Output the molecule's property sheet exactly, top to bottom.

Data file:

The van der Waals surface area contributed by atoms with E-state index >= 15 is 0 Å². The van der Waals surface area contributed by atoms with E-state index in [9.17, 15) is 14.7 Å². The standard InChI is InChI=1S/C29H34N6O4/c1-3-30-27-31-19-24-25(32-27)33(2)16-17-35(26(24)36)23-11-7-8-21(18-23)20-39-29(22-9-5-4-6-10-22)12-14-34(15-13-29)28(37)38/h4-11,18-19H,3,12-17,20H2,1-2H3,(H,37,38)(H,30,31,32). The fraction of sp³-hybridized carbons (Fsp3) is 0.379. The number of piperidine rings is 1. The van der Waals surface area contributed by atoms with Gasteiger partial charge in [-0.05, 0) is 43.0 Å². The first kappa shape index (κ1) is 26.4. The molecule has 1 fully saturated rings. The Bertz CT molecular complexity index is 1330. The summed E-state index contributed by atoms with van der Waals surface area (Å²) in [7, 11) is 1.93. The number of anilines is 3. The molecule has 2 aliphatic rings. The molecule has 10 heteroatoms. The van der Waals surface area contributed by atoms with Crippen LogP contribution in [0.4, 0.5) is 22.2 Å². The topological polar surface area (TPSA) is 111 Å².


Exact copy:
The van der Waals surface area contributed by atoms with E-state index >= 15 is 0 Å². The van der Waals surface area contributed by atoms with E-state index in [9.17, 15) is 14.7 Å². The standard InChI is InChI=1S/C29H34N6O4/c1-3-30-27-31-19-24-25(32-27)33(2)16-17-35(26(24)36)23-11-7-8-21(18-23)20-39-29(22-9-5-4-6-10-22)12-14-34(15-13-29)28(37)38/h4-11,18-19H,3,12-17,20H2,1-2H3,(H,37,38)(H,30,31,32). The fraction of sp³-hybridized carbons (Fsp3) is 0.379. The number of piperidine rings is 1. The van der Waals surface area contributed by atoms with Gasteiger partial charge in [-0.05, 0) is 43.0 Å². The first kappa shape index (κ1) is 26.4. The molecule has 1 fully saturated rings. The Bertz CT molecular complexity index is 1330. The summed E-state index contributed by atoms with van der Waals surface area (Å²) in [7, 11) is 1.93. The number of anilines is 3. The molecule has 2 aliphatic rings. The molecule has 10 heteroatoms. The van der Waals surface area contributed by atoms with Crippen LogP contribution in [0.4, 0.5) is 22.2 Å². The topological polar surface area (TPSA) is 111 Å².